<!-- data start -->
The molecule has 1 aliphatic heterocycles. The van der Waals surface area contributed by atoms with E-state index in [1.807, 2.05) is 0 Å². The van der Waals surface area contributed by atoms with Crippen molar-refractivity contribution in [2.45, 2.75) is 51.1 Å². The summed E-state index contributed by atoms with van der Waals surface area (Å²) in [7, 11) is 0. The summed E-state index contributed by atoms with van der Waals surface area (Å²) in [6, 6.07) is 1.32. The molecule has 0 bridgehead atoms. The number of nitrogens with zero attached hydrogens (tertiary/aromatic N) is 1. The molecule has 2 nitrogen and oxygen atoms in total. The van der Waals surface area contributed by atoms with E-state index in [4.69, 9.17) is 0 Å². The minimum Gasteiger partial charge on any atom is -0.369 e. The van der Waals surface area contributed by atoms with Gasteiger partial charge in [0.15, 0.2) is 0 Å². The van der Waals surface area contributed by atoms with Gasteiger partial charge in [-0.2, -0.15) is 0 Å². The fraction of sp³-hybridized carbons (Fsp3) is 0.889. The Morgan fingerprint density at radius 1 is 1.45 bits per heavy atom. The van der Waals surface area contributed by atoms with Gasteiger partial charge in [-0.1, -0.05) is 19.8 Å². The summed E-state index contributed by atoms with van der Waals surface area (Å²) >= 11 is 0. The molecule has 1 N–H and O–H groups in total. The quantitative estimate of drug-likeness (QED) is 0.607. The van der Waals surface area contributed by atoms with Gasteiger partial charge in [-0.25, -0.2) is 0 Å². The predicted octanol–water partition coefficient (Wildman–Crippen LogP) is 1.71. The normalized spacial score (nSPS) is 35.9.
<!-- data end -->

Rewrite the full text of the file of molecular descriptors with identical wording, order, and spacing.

The molecule has 1 aliphatic heterocycles. The van der Waals surface area contributed by atoms with E-state index in [1.807, 2.05) is 0 Å². The van der Waals surface area contributed by atoms with Crippen molar-refractivity contribution in [2.45, 2.75) is 51.1 Å². The summed E-state index contributed by atoms with van der Waals surface area (Å²) in [7, 11) is 0. The summed E-state index contributed by atoms with van der Waals surface area (Å²) in [6, 6.07) is 1.32. The molecule has 0 bridgehead atoms. The number of nitrogens with zero attached hydrogens (tertiary/aromatic N) is 1. The molecule has 2 nitrogen and oxygen atoms in total. The van der Waals surface area contributed by atoms with E-state index in [4.69, 9.17) is 0 Å². The minimum Gasteiger partial charge on any atom is -0.369 e. The van der Waals surface area contributed by atoms with Gasteiger partial charge in [0.15, 0.2) is 0 Å². The van der Waals surface area contributed by atoms with Gasteiger partial charge in [-0.2, -0.15) is 0 Å². The fraction of sp³-hybridized carbons (Fsp3) is 0.889. The Morgan fingerprint density at radius 1 is 1.45 bits per heavy atom. The van der Waals surface area contributed by atoms with Gasteiger partial charge in [-0.1, -0.05) is 19.8 Å². The summed E-state index contributed by atoms with van der Waals surface area (Å²) >= 11 is 0. The molecule has 1 N–H and O–H groups in total. The quantitative estimate of drug-likeness (QED) is 0.607. The van der Waals surface area contributed by atoms with Gasteiger partial charge in [-0.25, -0.2) is 0 Å². The predicted octanol–water partition coefficient (Wildman–Crippen LogP) is 1.71. The normalized spacial score (nSPS) is 35.9.